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Binominal series

by Nikitin
Tags: binominal, series
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Dec14-12, 02:05 PM
P: 632
Hello. I'm revising the material in preparation for the exam, and I found something I fail at understanding.

When defining binomial series,, why is the sum of the binomial "(m k)" going from 1 to ? Shouldn't it instead be going from 1 to m (the function can only be differentiated m times)?

Afterall, binomial series are a form of taylor series, and a taylor series of a function can't have infinite terms when the function can only be differentiated a finite amount of times.
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Michael Redei
Dec14-12, 02:25 PM
P: 181
Which function can only be differentiated m times? The binomial series is the Taylor series at x=0 of (1+x)α for some complex number α. And (1+x)α can be differentiated infinitely often, unless α is a non-negative integer.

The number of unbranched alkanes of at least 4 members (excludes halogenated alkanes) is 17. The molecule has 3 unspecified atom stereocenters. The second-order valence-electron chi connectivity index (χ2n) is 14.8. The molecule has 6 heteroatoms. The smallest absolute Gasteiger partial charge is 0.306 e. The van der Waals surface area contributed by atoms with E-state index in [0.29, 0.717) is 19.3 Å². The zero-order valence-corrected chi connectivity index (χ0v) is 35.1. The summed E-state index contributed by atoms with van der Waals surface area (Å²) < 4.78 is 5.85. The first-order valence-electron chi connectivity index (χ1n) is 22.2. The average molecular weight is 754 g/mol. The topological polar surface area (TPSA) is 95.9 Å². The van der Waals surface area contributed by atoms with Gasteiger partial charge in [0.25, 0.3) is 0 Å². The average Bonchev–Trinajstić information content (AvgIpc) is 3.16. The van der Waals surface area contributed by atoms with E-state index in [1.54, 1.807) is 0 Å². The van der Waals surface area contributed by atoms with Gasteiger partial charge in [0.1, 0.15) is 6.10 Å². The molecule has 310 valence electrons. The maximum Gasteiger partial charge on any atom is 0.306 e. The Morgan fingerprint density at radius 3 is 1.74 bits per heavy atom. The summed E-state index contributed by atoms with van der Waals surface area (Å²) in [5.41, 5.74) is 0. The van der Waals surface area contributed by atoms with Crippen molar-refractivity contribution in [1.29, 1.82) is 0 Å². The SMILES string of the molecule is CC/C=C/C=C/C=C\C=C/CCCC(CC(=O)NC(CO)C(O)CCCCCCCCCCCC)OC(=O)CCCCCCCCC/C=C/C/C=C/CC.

Dec14-12, 02:26 PM
P: 999
Just because all but finitely many terms are zero does not mean that you cannot consider a series as having infinitely many terms. The function f(x) = (1+x)^m can be differentiated more than m times. It's just that all of the derivitives are eventually zero.

It looks to me like a choice to make the summation look more like the generic form of the Taylor series (which it is, after all) rather than an equally accurate truncation thereof.

Dec14-12, 04:03 PM
P: 632
Binominal series

Michael: oops, sorry. My book used the notation of m instead of a, and I have little knowledge of complex numbers (I'm only doing my 1st semester).

jbriggs: yeh, so it's just a formal thing? Allright, that's good enough 4 me :)
Dec14-12, 06:19 PM
P: 327
The binomial series for [itex](1+x)^\alpha[/itex] has infinitely many terms except when [itex]\alpha[/itex] is a non-negative integer (even when [itex]\alpha[/itex] is real).

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